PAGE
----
Jonathan Smith runs Where2walk, a walking company in the Yorkshire Dales.

Jonathan has written his own book, the Dales 30 which details the highest mountains in the Dales.

He also runs one-day navigation courses for beginners and intermediates. Join his Learn a Skill, Climb a Hill weekends in the Dales.

To find out more details on any of the above visit his website,

THERE are many excellent walks on the Yorkshire Coast but one of the least visited is a circular from Saltburn. Not only is there some classic undulating coastal walking but also a return further inland offering a pleasant contrast.

Saltburn is a fine base for the walk. A Victorian Spa Town which has retained many of its old features and still gives a feel of a bygone age. It has the only traditional seaside pier on the coast, 600 feet long, as well as some outstanding architecture and original features. From the water powered cliff lift near the pier cross the River Skelton via the road and as you pass the Ship Inn take the sign on your left and join the Cleveland Way. At a path junction take the coastal path. This is the first section of the Cleveland Way which is along the coast, a relief for many who have spent the past four or five days crossing the North York Moors.

The coast at this point faces north as it climbs gradually over the cliffs below. The path stick close to the edge of the cliffs so take care, in places it can be a little unnerving! After one mile the cliffs turn more north easterly and meets the section of the Old Railway line which is perched dramatically over the cliffs. As the coast is being slowly eaten away the railway will too. This section of the railway (originally opened in 1883) was never particularly popular and badly constructed, it closed to the public in 1971. However, on this walk it is a pleasant reminder of our interesting history. On leaving the Railway line the path continues close to the coast but starting to drop towards Skinningrove.

Before reaching Skinningrove the path drops next to a wide expanse of beach, Cattersty Sands. It is a tranquil spot. The beach is split by a rocky pier, a legacy of the iron ore industry of the 19th century. The local ore was taken to Middlesborough from the pier and the full story is told at the nearby Ironstone Mining Museum. The beach leads in to Skinningrove, a village originally based upon fishing but growing more on the iron ore industry. It is an interesting place to explore.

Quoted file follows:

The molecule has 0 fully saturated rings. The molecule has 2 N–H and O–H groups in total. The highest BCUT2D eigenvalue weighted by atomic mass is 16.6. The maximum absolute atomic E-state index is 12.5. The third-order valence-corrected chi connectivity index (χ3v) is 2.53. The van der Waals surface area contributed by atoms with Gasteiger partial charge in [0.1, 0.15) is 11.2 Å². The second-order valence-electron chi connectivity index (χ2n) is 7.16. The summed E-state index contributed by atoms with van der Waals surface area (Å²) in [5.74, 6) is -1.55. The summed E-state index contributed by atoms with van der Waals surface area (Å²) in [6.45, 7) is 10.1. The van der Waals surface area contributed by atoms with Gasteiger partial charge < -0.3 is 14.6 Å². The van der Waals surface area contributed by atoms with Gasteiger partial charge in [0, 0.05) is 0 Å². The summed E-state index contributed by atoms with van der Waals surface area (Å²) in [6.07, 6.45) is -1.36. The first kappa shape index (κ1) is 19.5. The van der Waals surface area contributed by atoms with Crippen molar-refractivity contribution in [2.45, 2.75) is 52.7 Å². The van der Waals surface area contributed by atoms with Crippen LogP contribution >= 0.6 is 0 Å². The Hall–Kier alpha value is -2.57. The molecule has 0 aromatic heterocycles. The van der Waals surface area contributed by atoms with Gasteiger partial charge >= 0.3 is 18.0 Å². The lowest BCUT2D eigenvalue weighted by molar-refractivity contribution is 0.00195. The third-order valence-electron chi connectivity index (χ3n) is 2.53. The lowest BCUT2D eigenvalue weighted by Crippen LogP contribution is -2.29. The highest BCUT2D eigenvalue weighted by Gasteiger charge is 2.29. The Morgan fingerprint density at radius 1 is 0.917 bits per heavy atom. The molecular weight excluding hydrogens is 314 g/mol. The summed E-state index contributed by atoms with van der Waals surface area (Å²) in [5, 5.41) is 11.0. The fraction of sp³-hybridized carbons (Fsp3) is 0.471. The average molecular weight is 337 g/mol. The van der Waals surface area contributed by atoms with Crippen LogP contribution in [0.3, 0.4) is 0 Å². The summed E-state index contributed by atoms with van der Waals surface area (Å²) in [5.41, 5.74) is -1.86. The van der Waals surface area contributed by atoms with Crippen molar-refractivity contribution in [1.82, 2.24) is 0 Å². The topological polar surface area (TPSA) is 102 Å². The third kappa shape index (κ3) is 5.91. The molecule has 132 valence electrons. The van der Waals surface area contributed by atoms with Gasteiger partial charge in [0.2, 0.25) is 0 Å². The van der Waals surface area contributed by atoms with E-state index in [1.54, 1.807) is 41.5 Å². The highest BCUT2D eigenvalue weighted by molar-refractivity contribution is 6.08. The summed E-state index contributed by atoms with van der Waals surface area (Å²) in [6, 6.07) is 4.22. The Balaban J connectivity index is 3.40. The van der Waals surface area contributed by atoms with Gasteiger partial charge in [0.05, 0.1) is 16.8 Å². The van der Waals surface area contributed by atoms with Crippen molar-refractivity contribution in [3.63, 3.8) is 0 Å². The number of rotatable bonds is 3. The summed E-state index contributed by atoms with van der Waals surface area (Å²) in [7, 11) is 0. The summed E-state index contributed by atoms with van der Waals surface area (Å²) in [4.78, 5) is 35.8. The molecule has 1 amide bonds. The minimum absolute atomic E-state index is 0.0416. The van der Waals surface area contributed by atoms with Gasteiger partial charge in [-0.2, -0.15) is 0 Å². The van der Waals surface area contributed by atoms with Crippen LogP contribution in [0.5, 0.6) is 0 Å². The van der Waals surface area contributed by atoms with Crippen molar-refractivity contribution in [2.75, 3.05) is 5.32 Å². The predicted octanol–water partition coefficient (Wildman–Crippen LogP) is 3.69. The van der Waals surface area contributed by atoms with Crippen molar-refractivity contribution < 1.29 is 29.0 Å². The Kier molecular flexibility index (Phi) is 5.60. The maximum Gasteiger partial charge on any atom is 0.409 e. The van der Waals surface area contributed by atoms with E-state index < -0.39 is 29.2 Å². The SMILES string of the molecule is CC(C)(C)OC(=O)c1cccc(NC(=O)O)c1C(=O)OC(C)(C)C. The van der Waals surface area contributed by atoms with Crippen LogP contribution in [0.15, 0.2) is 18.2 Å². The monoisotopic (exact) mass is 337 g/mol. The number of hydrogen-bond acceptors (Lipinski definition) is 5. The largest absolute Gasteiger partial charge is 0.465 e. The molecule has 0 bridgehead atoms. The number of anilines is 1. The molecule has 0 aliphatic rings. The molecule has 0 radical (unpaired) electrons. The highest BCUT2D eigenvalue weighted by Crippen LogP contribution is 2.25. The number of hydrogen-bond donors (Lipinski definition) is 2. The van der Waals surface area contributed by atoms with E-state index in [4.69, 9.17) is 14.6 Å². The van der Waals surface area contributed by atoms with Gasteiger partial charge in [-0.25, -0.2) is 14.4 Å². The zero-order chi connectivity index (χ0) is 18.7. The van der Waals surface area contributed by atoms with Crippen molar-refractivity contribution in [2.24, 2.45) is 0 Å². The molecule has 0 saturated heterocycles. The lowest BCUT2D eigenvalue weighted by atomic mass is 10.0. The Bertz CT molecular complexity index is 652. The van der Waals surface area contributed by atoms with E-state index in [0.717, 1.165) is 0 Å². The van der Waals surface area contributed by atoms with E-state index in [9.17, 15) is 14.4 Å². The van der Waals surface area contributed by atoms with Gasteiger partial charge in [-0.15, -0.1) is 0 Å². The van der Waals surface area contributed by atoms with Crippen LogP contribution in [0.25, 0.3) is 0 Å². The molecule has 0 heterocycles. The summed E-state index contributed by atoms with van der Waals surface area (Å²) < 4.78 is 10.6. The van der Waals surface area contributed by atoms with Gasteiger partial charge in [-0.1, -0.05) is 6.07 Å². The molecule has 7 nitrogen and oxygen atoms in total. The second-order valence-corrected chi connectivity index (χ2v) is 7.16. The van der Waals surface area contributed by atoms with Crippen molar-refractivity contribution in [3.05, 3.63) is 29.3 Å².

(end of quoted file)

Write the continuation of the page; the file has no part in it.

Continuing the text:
Return along the coast (via the same path) for one mile, past Casterty Sands to a footpath that leaves the path on your left. It crosses the railway line and in to some open access land. Pick your own route as it climbs up to the trig point at Warsett Hill but it is worth a quick visit to the Old Fanhouse to your right. The summit is a 200 foot climb from the railway and offers some excellent all round views, I thought better than expected. From here walk north west to join a footpath that heads west back across the railway line. The footpath crosses some open fields before turning in to a farm track at a farm and soon a bridleway. This is part of the National Cycle Network running from the south coast to north of Scotland. It soon drops in to Saltburn.

Fact File:

Distance: Roughly 8 miles (13km)

Height to Climb: 400m (1,310 feet)

Start: NZ 665217. There is parking near the pier in Saltburn.

Difficulty: Medium. The terrain is straightforward but it is a bit of a pull up Warsett Hill.

Refreshments: There is a choice of pubs and cafes in Saltburn and mid walk café in Skinningrove..

Be Prepared: The route description and sketch map only provide a guide to the walk. You must take out and be able to read a map (O/S Explorer OL26) and in cloudy/misty conditions a compass (essential on this walk). You must also wear the correct clothing and footwear for the outdoors. Whilst every effort is made to provide accurate information, walkers head out at their own risk.